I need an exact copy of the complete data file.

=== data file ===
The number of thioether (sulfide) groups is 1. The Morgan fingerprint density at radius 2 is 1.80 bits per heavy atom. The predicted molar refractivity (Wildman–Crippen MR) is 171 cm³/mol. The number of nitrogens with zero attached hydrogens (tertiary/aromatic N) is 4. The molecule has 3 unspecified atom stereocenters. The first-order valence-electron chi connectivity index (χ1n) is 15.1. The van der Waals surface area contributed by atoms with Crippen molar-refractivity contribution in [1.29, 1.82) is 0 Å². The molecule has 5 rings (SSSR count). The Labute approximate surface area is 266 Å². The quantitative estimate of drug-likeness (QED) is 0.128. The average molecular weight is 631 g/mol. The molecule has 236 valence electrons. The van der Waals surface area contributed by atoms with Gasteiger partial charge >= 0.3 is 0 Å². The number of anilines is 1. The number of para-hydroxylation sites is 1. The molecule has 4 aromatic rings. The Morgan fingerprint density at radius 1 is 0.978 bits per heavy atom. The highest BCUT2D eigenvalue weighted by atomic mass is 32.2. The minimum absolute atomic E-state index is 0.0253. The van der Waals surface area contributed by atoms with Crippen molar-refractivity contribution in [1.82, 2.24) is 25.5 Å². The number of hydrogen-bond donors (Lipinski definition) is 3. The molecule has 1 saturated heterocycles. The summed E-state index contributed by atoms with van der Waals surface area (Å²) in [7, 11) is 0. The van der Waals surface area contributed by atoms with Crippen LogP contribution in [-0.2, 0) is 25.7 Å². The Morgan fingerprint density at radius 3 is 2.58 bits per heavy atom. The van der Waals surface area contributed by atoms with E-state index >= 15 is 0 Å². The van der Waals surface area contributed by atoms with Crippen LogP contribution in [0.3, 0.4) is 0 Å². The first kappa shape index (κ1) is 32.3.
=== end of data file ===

The number of thioether (sulfide) groups is 1. The Morgan fingerprint density at radius 2 is 1.80 bits per heavy atom. The predicted molar refractivity (Wildman–Crippen MR) is 171 cm³/mol. The number of nitrogens with zero attached hydrogens (tertiary/aromatic N) is 4. The molecule has 3 unspecified atom stereocenters. The first-order valence-electron chi connectivity index (χ1n) is 15.1. The van der Waals surface area contributed by atoms with Crippen molar-refractivity contribution in [1.29, 1.82) is 0 Å². The molecule has 5 rings (SSSR count). The Labute approximate surface area is 266 Å². The quantitative estimate of drug-likeness (QED) is 0.128. The average molecular weight is 631 g/mol. The molecule has 236 valence electrons. The van der Waals surface area contributed by atoms with Gasteiger partial charge >= 0.3 is 0 Å². The number of anilines is 1. The number of para-hydroxylation sites is 1. The molecule has 4 aromatic rings. The Morgan fingerprint density at radius 1 is 0.978 bits per heavy atom. The highest BCUT2D eigenvalue weighted by atomic mass is 32.2. The minimum absolute atomic E-state index is 0.0253. The van der Waals surface area contributed by atoms with Crippen molar-refractivity contribution in [1.82, 2.24) is 25.5 Å². The number of hydrogen-bond donors (Lipinski definition) is 3. The molecule has 1 saturated heterocycles. The summed E-state index contributed by atoms with van der Waals surface area (Å²) in [7, 11) is 0. The van der Waals surface area contributed by atoms with Crippen LogP contribution in [-0.2, 0) is 25.7 Å². The Morgan fingerprint density at radius 3 is 2.58 bits per heavy atom. The van der Waals surface area contributed by atoms with E-state index >= 15 is 0 Å². The van der Waals surface area contributed by atoms with Crippen LogP contribution in [0.3, 0.4) is 0 Å². The first kappa shape index (κ1) is 32.3.